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Outlier’s Path

The Extra Gear

Over six months of Navy SEALs training, each trainee runs 1,627 miles, swims 134.2 miles, runs the obstacle course 39 times, conducts 42 dives, spends 61 hours underwater, hikes or patrols 150 miles, and completes a combat conditioning course which is a 12-mile run wearing 70 pounds of gear in 3 hours or less. The training is equivalent to swimming from Cuba to the southern tip of Florida and then running to New York City while conducting combat training and survival exercises with very little sleep. While this amounts to a stunning display of physical and mental stamina, the most surprising fact is that most trainees who do not complete the program quit voluntarily.

Connecting this to the business world and fireside chats with legendary founders at our recent Base Camp, is the fundamental lesson to work hard and never quit? It may be a crucial lesson; however, relentless perseverance is necessary but not sufficient.

Across all disciplines, hard work pays off. Perseverance enables us to overcome obstacles that would typically deter us—the constant application of force on the problem before us is how a solution reveals itself. That’s simple enough, but survivors also work hard and never give up. Survivors withstand difficult situations, bounce back from setbacks, and push onwards.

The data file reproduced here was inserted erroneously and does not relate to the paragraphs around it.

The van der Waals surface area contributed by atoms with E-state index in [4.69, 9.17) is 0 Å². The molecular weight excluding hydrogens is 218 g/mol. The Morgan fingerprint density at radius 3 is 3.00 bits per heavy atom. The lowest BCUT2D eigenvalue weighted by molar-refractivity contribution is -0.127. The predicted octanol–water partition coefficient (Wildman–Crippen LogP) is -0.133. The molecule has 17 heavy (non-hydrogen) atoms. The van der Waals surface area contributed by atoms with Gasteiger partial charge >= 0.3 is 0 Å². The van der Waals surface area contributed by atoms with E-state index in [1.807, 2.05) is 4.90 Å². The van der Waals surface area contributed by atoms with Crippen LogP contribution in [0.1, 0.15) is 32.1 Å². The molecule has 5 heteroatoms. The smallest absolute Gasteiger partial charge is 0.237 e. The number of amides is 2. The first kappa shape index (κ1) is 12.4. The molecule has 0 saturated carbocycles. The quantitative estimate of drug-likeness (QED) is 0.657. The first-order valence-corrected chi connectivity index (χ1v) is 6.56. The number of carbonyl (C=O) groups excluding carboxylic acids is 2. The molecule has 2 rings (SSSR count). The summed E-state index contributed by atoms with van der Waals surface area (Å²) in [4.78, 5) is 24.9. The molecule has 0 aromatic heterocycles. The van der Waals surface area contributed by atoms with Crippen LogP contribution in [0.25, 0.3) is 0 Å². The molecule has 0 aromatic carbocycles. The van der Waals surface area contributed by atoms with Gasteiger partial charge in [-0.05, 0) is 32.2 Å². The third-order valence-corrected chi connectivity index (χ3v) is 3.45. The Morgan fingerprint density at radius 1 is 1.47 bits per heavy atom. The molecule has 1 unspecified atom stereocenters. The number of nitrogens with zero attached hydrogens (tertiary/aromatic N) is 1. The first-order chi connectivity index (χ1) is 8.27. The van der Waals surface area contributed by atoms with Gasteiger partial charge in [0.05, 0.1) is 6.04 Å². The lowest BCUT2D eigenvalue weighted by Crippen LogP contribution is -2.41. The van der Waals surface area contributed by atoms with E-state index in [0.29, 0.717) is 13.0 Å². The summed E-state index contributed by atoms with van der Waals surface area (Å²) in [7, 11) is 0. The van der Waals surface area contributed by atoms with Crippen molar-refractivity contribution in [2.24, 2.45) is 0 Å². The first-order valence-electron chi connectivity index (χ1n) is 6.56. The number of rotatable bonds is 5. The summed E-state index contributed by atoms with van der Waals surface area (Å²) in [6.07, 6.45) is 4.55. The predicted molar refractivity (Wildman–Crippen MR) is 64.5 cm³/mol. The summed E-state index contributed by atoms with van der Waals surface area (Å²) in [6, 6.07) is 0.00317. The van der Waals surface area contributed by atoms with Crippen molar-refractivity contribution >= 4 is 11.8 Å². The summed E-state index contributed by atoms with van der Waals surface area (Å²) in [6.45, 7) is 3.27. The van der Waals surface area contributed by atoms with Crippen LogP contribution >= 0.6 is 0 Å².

So, what separates a survivor from a success? My theory is that success requires the overcoming of obstacles and then flourishing from that experience. The survivor’s mindset is how I can get through it, while the success mindset is how I can grow from it. The difference in mindsets appears small and subtle, but compounding differences over time further separate survivors and successes. Additionally, the success mindset enables you to find a previously undiscovered extra gear in your engine with a reserve of untapped capabilities when you most need it.

In sports, we see tired and downtrodden athletes who reach inside themselves to find the extra gear to take control of a bad situation and come back to score the winning point seconds before the end of the game. In business, we see those who had already been working tirelessly hustle further to find the extra gear to take three red-eyes in a week because face-to-face meetings were preferred by our business partners or getting up at 2:30 am to coordinate the kickoff of a major project across teams in Asia, Europe, and the Americas. The extra gear is the necessary ingredient that we need to outperform our competition, surmount the most punishing obstacles, and achieve the impossible.

In his 2014 University of Texas at Austin commencement speech, Admiral William H. McRaven retold his Navy SEAL experience and said, “If you want to change the world, you have to be your very best in the darkest moments.” In other words, if you want to dent the universe, work hard, never quit, and find the extra gear. Then, find others like you to join you.